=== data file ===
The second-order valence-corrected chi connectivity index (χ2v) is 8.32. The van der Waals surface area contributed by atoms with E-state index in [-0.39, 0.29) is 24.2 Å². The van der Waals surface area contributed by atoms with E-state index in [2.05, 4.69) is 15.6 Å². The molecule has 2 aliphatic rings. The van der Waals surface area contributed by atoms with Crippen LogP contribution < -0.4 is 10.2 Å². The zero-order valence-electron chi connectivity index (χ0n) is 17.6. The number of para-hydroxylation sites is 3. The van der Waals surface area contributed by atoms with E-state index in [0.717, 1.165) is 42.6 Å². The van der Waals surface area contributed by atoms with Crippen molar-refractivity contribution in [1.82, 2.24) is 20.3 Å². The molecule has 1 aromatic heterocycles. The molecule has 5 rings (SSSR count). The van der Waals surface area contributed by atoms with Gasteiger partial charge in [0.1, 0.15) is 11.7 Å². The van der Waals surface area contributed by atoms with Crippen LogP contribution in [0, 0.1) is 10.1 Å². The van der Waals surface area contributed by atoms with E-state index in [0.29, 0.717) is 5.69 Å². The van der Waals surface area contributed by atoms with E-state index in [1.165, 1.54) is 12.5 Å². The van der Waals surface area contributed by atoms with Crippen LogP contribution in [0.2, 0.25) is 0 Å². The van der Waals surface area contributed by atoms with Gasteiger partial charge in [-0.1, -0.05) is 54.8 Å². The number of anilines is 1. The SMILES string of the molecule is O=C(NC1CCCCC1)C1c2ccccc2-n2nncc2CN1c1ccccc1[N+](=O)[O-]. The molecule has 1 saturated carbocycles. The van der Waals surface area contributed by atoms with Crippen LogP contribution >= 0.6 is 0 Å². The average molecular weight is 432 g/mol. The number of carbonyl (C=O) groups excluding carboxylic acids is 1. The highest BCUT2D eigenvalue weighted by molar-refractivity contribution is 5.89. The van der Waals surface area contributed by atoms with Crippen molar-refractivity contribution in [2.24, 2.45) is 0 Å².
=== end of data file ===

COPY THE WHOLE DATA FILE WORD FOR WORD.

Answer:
The second-order valence-corrected chi connectivity index (χ2v) is 8.32. The van der Waals surface area contributed by atoms with E-state index in [-0.39, 0.29) is 24.2 Å². The van der Waals surface area contributed by atoms with E-state index in [2.05, 4.69) is 15.6 Å². The molecule has 2 aliphatic rings. The van der Waals surface area contributed by atoms with Crippen LogP contribution < -0.4 is 10.2 Å². The zero-order valence-electron chi connectivity index (χ0n) is 17.6. The number of para-hydroxylation sites is 3. The van der Waals surface area contributed by atoms with E-state index in [0.717, 1.165) is 42.6 Å². The van der Waals surface area contributed by atoms with Crippen molar-refractivity contribution in [1.82, 2.24) is 20.3 Å². The molecule has 1 aromatic heterocycles. The molecule has 5 rings (SSSR count). The van der Waals surface area contributed by atoms with Gasteiger partial charge in [0.1, 0.15) is 11.7 Å². The van der Waals surface area contributed by atoms with Crippen LogP contribution in [0, 0.1) is 10.1 Å². The van der Waals surface area contributed by atoms with E-state index in [0.29, 0.717) is 5.69 Å². The van der Waals surface area contributed by atoms with E-state index in [1.165, 1.54) is 12.5 Å². The van der Waals surface area contributed by atoms with Crippen LogP contribution in [0.2, 0.25) is 0 Å². The van der Waals surface area contributed by atoms with Gasteiger partial charge in [-0.1, -0.05) is 54.8 Å². The number of anilines is 1. The SMILES string of the molecule is O=C(NC1CCCCC1)C1c2ccccc2-n2nncc2CN1c1ccccc1[N+](=O)[O-]. The molecule has 1 saturated carbocycles. The van der Waals surface area contributed by atoms with Crippen LogP contribution >= 0.6 is 0 Å². The average molecular weight is 432 g/mol. The number of carbonyl (C=O) groups excluding carboxylic acids is 1. The highest BCUT2D eigenvalue weighted by molar-refractivity contribution is 5.89. The van der Waals surface area contributed by atoms with Crippen molar-refractivity contribution in [2.24, 2.45) is 0 Å².